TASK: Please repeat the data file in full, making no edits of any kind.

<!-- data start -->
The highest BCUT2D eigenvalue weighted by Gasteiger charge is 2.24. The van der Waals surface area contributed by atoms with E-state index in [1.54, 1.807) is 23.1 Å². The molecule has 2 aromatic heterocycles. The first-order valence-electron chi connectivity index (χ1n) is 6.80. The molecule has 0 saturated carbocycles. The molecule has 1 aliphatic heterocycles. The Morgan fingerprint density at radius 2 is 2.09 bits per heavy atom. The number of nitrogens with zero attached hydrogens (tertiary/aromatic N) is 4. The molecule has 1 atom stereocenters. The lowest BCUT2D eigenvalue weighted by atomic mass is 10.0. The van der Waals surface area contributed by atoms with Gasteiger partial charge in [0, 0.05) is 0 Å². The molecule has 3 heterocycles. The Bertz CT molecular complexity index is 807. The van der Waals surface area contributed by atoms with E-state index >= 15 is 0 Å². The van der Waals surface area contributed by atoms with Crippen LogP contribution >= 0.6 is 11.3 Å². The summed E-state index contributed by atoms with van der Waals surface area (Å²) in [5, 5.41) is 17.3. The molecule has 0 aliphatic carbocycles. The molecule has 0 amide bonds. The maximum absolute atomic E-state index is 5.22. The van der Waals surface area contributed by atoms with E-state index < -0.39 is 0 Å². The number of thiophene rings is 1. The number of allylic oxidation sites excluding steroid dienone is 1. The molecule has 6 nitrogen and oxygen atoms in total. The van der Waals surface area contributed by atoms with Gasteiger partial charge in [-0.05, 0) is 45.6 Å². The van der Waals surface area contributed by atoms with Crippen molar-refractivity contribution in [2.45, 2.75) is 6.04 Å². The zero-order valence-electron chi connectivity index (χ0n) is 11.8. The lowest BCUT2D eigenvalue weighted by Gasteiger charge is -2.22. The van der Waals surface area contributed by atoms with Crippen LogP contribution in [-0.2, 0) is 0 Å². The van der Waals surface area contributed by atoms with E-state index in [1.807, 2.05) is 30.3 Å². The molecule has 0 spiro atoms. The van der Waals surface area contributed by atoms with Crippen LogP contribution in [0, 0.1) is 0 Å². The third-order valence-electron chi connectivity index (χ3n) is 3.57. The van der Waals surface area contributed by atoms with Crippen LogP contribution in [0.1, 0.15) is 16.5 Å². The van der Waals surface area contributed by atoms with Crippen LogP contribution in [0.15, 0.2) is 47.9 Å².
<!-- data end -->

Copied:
The highest BCUT2D eigenvalue weighted by Gasteiger charge is 2.24. The van der Waals surface area contributed by atoms with E-state index in [1.54, 1.807) is 23.1 Å². The molecule has 2 aromatic heterocycles. The first-order valence-electron chi connectivity index (χ1n) is 6.80. The molecule has 0 saturated carbocycles. The molecule has 1 aliphatic heterocycles. The Morgan fingerprint density at radius 2 is 2.09 bits per heavy atom. The number of nitrogens with zero attached hydrogens (tertiary/aromatic N) is 4. The molecule has 1 atom stereocenters. The lowest BCUT2D eigenvalue weighted by atomic mass is 10.0. The van der Waals surface area contributed by atoms with Gasteiger partial charge in [0, 0.05) is 0 Å². The molecule has 3 heterocycles. The Bertz CT molecular complexity index is 807. The van der Waals surface area contributed by atoms with E-state index >= 15 is 0 Å². The van der Waals surface area contributed by atoms with Crippen LogP contribution >= 0.6 is 11.3 Å². The summed E-state index contributed by atoms with van der Waals surface area (Å²) in [5, 5.41) is 17.3. The molecule has 0 aliphatic carbocycles. The molecule has 0 amide bonds. The maximum absolute atomic E-state index is 5.22. The van der Waals surface area contributed by atoms with E-state index < -0.39 is 0 Å². The number of thiophene rings is 1. The number of allylic oxidation sites excluding steroid dienone is 1. The molecule has 6 nitrogen and oxygen atoms in total. The van der Waals surface area contributed by atoms with Gasteiger partial charge in [-0.05, 0) is 45.6 Å². The van der Waals surface area contributed by atoms with Crippen molar-refractivity contribution in [2.45, 2.75) is 6.04 Å². The zero-order valence-electron chi connectivity index (χ0n) is 11.8. The lowest BCUT2D eigenvalue weighted by Gasteiger charge is -2.22. The van der Waals surface area contributed by atoms with Crippen LogP contribution in [-0.2, 0) is 0 Å². The van der Waals surface area contributed by atoms with E-state index in [1.807, 2.05) is 30.3 Å². The molecule has 0 spiro atoms. The van der Waals surface area contributed by atoms with Crippen LogP contribution in [0, 0.1) is 0 Å². The third-order valence-electron chi connectivity index (χ3n) is 3.57. The van der Waals surface area contributed by atoms with Crippen LogP contribution in [0.1, 0.15) is 16.5 Å². The van der Waals surface area contributed by atoms with Crippen LogP contribution in [0.15, 0.2) is 47.9 Å².